A few more weeks later, I was in Maine with friends when Richie texted me the photo of one small perfect white egg in the bottom of a cardboard box. I screamed when I saw the egg and showed my friends like an ultrasound photo. The next day, Dan laid a second egg, and then we didn't see the eggs again for three weeks. Fiercely protective, either Dan or Bert was always on the nest.

So we waited.

I screamed when I saw the egg and showed my friends like an ultrasound photo.

Each day we checked on the birds, looking for any changes or new sounds, but Bert and Dan hunkered down. Finally, on the last day of March, I went downstairs and found Dan up on the perch feeding, while Bert sat on the nest. As I cleaned their food and water dishes, I noticed a piece of eggshell stuck to Dan's butt. I listened intently, but didn't hear anything. I sat and watched for a bit, but both Bert and Dan just continued to glare at me until I left them alone.

The first day of April, I went to check on the pigeons again. This time, I sat a little further away from the enclosure, on the floor behind a chair, hoping Bert and Dan would forget I was there after a while. Bert stayed glued to the nest, but suddenly he started to shift back and forth. His feathers fluffed up as he seemed like he was trying to balance on something moving below him, and he adjusted positions until there it was — just for a second — a scrawny beige little pile of flesh that looked like an animated raw chicken wing. I gasped, and Bert quickly plopped back down, covering the baby pigeon from sight, and glared at me until I left. But I didn't leave them for long.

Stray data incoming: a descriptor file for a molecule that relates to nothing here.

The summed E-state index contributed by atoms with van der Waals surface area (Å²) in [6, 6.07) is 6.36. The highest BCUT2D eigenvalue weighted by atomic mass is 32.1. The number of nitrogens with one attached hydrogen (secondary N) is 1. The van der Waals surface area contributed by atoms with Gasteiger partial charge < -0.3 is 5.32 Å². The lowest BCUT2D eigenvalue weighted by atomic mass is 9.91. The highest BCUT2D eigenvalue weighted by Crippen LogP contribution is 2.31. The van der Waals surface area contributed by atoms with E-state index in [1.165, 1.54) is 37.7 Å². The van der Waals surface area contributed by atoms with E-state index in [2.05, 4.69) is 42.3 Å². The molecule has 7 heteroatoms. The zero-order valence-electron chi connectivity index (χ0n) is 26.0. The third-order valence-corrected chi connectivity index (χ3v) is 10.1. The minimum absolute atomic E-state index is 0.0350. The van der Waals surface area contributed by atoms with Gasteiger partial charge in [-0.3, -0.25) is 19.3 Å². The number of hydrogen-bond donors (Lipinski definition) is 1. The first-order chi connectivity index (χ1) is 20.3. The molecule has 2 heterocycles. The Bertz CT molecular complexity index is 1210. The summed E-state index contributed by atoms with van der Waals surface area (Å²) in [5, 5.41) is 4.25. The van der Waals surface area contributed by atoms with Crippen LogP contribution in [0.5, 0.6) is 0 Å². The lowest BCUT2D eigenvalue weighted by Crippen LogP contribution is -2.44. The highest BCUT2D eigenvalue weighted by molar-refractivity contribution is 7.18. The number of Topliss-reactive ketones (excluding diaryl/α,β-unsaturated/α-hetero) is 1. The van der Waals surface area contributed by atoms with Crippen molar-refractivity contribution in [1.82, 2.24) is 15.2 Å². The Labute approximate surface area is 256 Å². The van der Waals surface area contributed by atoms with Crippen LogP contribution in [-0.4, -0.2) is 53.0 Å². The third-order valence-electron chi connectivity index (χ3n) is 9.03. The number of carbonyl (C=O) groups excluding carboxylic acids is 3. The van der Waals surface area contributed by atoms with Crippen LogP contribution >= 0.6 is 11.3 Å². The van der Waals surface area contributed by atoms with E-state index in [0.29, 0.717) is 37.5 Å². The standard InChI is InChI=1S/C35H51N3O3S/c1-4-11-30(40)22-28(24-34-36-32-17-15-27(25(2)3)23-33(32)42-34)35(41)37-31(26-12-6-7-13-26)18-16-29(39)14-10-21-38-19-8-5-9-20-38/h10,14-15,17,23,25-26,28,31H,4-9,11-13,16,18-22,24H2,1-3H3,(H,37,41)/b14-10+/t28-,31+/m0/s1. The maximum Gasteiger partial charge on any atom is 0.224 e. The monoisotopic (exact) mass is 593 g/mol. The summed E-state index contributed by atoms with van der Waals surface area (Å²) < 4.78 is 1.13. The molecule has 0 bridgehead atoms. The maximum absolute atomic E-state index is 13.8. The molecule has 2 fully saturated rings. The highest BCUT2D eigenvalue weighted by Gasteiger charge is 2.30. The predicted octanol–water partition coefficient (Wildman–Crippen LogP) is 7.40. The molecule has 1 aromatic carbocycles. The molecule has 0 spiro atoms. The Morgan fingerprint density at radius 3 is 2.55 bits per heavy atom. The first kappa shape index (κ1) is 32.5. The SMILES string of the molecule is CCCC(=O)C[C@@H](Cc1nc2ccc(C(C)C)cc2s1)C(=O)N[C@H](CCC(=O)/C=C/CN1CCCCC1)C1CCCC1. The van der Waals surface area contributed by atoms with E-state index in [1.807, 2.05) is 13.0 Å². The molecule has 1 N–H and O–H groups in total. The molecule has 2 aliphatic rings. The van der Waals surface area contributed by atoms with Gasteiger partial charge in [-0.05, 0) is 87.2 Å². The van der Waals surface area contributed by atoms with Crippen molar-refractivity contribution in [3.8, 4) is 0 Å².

There's a joke about how no one has ever seen a baby pigeon. Rosemary Mosco points out that is because baby pigeons grow up fast, and by three to four weeks old, they already look like adult pigeons. And in the time leading up to that, the parent pigeons are extremely protective of the baby. But I spent hours watching Bert and Dan, hoping for a glimpse of Murray, which is what Richie and I named the baby.